Nine-year-old owl monkey (Aotus sp.).Acute onset of weakness and depression with hypothermia, weight loss and anemia (PCV =18%). The animal responded slightly to palliative therapy but then was found dead.
At necropsy the animal was in poor body condition.Â The scent gland was enlarged and both kidneys were pale, firm and pitted.
Small and medium sized arteries of the pancreas and duodenum are infiltrated and disrupted by low numbers of neutrophils, macrophage, and lymphocytes.Â Vessel walls are often necrotic and expanded by abundant fibrin and hemorrhage.Â Occasionally the entire vessel is replaced by fibrin and necrotic debris that completely occludes the vessel lumen (thrombus).Â Often the tunica intima is proliferative.Â The tunica adventitia and perivascular connective tissue contain moderate numbers of macrophages, fewer lymphocytes and fibroblasts.Â Both in the duodenum and more extensively in the pancreas there is coagulative necrosis.Â Multifocally pancreatic lobules contain tubules and ducts that are surrounded by a loosely arranged, proliferative, edematous stroma.Â Other tissues affected in this case with a necrotizing arteritis include the heart, gallbladder, jejunum, and adrenal gland.Â
1.Â Pancreas; duodenum: Arteritis, fibrinonecrotic, multifocal, marked, with coagulative necrosis.
2.Â Pancreas: Mesenchyme proliferation, peritubular and periductal, multifocal, moderate.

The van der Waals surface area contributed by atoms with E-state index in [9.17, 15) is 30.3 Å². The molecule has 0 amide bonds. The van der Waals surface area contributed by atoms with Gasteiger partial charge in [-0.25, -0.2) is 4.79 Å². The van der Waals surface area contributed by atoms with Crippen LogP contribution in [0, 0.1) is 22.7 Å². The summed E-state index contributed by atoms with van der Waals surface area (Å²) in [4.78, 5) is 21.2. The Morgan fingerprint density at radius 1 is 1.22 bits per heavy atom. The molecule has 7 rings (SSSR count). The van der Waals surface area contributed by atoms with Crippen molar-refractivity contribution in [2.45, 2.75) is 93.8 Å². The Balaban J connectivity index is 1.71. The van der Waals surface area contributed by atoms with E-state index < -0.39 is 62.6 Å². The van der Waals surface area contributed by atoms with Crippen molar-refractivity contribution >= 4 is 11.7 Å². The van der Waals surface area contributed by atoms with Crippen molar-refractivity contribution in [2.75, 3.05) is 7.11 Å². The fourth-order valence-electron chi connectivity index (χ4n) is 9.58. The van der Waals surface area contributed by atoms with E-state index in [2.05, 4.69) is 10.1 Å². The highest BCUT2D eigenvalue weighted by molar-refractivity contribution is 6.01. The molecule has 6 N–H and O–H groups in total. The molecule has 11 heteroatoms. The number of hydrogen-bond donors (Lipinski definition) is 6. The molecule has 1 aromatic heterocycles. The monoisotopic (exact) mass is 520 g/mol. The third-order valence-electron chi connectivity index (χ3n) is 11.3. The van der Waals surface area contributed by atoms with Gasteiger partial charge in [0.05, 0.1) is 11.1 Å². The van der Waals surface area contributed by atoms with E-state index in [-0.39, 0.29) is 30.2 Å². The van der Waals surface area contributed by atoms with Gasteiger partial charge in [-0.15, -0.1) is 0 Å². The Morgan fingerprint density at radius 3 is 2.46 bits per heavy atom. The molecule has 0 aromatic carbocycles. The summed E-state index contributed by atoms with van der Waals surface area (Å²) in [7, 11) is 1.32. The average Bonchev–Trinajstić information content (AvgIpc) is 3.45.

In humans polyarteritis nodosa (PAN) is a systemic vasculitis of small and medium-sized arteries, most often affecting young adults.Â It typically involves renal and gastrointestinal vessels with a predilection for branching points but spares the lungs.(5) It has been reported in rats, mice, dogs, cats, pigs, and non-human primates, specifically cynomolgus macaque.(4) In rats it typically involves the mesentery, pancreas, and testis of aged Sprague-Dawley rats, with a higher incidence in males.(3) In dogs it is most often reported in beagles, referred to as beagle pain syndrome, affecting vessels of the mediastinum, cervical spinal cord, and heart.(2) To our knowledge, this is the first case involving an Aotus monkey.Â The tissues affected and histologic characteristics of the lesion make it similar to the case previously reported in a cynomolgus.(4) The lesion typically involves a necrotizing vasculitis with transmural infiltration by neutrophils, eosinophils and fewer macrophages often with fibrinoid necrosis of the vessel wall.Â Eventually the vessel wall is replaced by a fibrous thickening.Â In humans renal involvement is often the cause of death.Â Interestingly approximately 30% of humans with PAN have hepatitis B antigen in the serum.Â Characteristically various stages of chronicity exist simultaneously, even within the same vessel.(5) The pathogenesis of PAN is unknown but is suspected to be immunological.Â Patients with PAN have elevations of serum interferon- gamma and interleukin-2.Â Immunohistochemistry showed inflammatory cell infiltrates are mainly macrophages and CD4+ T cells.(4) Clinical response to immunosuppressive therapy further supports an immunologic-based pathogenesis.Â In this case the histologic lesions in the pancreas and duodenum are typical of PAN.Â Within the pancreas, however, there are lobules that contain tubules, and to a greater extent ducts, that are surrounded by a loosely arranged, edematous